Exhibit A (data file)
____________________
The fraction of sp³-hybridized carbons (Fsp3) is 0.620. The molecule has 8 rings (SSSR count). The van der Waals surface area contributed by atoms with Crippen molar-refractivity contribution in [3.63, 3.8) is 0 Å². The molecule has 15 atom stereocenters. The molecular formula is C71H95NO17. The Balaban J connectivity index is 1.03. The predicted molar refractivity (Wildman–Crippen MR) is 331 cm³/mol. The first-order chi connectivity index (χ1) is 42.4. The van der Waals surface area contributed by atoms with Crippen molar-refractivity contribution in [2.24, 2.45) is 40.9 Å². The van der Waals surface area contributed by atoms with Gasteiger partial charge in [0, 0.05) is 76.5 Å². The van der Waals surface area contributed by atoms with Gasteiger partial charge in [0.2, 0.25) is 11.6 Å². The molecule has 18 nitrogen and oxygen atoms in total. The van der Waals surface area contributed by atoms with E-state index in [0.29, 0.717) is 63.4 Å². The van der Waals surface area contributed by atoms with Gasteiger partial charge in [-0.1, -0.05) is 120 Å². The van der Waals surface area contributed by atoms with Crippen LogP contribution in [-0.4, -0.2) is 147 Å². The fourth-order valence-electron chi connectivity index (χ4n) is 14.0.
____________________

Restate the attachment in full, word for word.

The fraction of sp³-hybridized carbons (Fsp3) is 0.620. The molecule has 8 rings (SSSR count). The van der Waals surface area contributed by atoms with Crippen molar-refractivity contribution in [3.63, 3.8) is 0 Å². The molecule has 15 atom stereocenters. The molecular formula is C71H95NO17. The Balaban J connectivity index is 1.03. The predicted molar refractivity (Wildman–Crippen MR) is 331 cm³/mol. The first-order chi connectivity index (χ1) is 42.4. The van der Waals surface area contributed by atoms with Crippen molar-refractivity contribution in [2.24, 2.45) is 40.9 Å². The van der Waals surface area contributed by atoms with Gasteiger partial charge in [0, 0.05) is 76.5 Å². The van der Waals surface area contributed by atoms with Gasteiger partial charge in [0.2, 0.25) is 11.6 Å². The molecule has 18 nitrogen and oxygen atoms in total. The van der Waals surface area contributed by atoms with E-state index in [0.29, 0.717) is 63.4 Å². The van der Waals surface area contributed by atoms with Gasteiger partial charge in [-0.1, -0.05) is 120 Å². The van der Waals surface area contributed by atoms with Crippen LogP contribution in [-0.4, -0.2) is 147 Å². The fourth-order valence-electron chi connectivity index (χ4n) is 14.0.